Camp History

Camp Gitchigomee History

In 1945 Reverend Goodman, Archdeacon Smedley, Reverend Jennings and Mr. Irwin discovered our beautiful peninsula on the eastern shore of Sandstone Lake. The Diocese of Algoma, supported by Bishop Wright, purchased the property and welcomed the first campers that same summer.

Clearing and building began in 1946 with 3 cabins built. Materials and supplies had to be carted, carried, pushed, pulled and back-packed for 2 & 1/2 miles over the former Port Arthur-Duluth Railroad bed. Road access was built later.

Smedley Lodge was built as the central multipurpose building, along with 2 cabins, in 1947. The rest of the Camp remained “under canvas” for several years, as facilities were gradually built. Today Smedley Lodge is our Dining Hall and Kitchen. Besides dining, the hall is also used for Bible Study and other group activities.

The Irwin family dedicated itself to construction of camp facilities and the third generation continues that tradition over 50 years later. Irwin Field was reclaimed slowly from the low wetland in the centre of the peninsula. It was gradually built up with rocks, gravel and fill. It continues to be built up and maintained as a beautiful grassy field by recycling the natural debris from the beach.

The beach on Goodman Bay remains one of the finest in the area, with a long, shallow, sandy swim area, ideal for small campers. The large permanent docks of the 1950′s were no match for the ice conditions of northern winters. It was replaced by a floating dock, which is re-anchored each season.

The Camp Gitchigomee Ladies’ Auxiliary was formed in 1951 and has been instrumental in maintaining camp furnishings, buying craft and sports supplies, and in the very important role of providing bursaries to campers. Every spring these dedicated women go out to the Camp before it opens and clean every building to make it ready for the staff and campers. The women of each Anglican church have been part of this labour of love over the years.

Archdeacon Conliffe dedicated 10 years to seeing the camp grow and he influenced young Christian lives in the 1960′s and 1970′s. He spent every summer as Camp Director, all summer. Conliffe Hall served originally as our recreation hall for crafts and indoor campfires. It now also serves as our temporary chapel.

The Church of the Advent, once located in Hymers, was sold and money from that sale helped build the original log chapel. The altar from the church was moved into our log chapel, which became the symbol of the Camp until the 50th anniversary year. A sketch of the chapel, with its surrounding trees, was used on letterhead and t-shirts. The building, as it was later found, was built on wet land and the foundation gradually decayed to the point where the entire chapel had to be dismantled. The altar is now located in Conliffe Hall, awaiting a new home.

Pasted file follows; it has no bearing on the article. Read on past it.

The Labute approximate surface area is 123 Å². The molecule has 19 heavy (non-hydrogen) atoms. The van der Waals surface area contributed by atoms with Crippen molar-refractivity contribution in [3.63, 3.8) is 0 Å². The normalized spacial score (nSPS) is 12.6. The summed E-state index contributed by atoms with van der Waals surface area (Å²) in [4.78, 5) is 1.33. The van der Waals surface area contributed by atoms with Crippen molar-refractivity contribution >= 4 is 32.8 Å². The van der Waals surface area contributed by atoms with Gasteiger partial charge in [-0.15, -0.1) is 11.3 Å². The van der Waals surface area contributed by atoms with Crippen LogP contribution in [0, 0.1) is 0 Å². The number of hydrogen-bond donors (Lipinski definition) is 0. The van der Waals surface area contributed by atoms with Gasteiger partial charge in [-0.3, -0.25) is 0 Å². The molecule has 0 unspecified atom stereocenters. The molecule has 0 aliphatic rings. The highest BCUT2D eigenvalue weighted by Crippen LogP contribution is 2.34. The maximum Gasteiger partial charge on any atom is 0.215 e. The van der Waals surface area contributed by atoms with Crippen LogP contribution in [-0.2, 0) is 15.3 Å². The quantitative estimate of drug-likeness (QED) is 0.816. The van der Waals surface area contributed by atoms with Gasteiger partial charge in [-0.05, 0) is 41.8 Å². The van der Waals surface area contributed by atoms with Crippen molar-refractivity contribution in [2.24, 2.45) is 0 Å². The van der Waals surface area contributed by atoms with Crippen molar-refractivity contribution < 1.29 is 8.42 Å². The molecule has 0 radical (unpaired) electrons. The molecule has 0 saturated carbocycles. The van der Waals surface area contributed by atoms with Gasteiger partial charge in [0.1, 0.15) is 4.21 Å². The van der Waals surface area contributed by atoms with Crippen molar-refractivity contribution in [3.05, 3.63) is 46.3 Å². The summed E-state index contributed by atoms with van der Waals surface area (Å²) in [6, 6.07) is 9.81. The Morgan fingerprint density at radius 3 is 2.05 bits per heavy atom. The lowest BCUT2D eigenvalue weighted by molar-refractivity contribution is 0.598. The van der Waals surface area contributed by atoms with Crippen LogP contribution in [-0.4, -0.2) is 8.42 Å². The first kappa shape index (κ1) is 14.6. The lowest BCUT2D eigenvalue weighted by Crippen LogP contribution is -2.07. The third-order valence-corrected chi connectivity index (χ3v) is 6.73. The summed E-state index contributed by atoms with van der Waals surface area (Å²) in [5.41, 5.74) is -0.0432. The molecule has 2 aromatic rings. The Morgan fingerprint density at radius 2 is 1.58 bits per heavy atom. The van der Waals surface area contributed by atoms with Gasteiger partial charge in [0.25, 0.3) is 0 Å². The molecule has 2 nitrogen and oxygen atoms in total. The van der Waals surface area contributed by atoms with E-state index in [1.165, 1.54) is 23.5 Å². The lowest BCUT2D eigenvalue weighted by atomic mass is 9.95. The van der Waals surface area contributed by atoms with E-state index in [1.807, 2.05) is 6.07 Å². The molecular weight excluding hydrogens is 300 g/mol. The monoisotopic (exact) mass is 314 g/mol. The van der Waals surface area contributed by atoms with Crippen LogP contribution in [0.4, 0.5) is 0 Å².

A tornado in 1978 damaged many of the buildings constructed over the previous 30 years. This event occurred, however, at a point when the Camp Board was discussing the need to upgrade. Improvements were made with the help of the insurance money and volunteer time. Three large cabins, Stewardson Manor, Bishop Nock Manor and Algoma Manor, were built to replace the smaller ones lost to the tornado.

Less “delicate”, but equally important as new housing, a 6-seater toilet facility was constructed. This facility remained the source of more than a few “smelly” jokes until our 50th year. In 1995, St. Paul’s Anglican Church undertook the project of converting the facility to flushies, obviously a significant event, if it made it into this history!

In 1995 Camp Gitchigomee celebrated its 50th Anniversary. A special open house was held in June, with over 100 people visiting the Camp. A logo contest was conducted that spring, inviting children and adults to draft a new camp logo. There were two winners announced at the anniversary party: a mother and daughter, unbeknownst to each other, had submitted nearly identical logos. The Executive Committee decided to combine the two submissions into one logo, and so Barbara and Jessica Williams were both declared winners.

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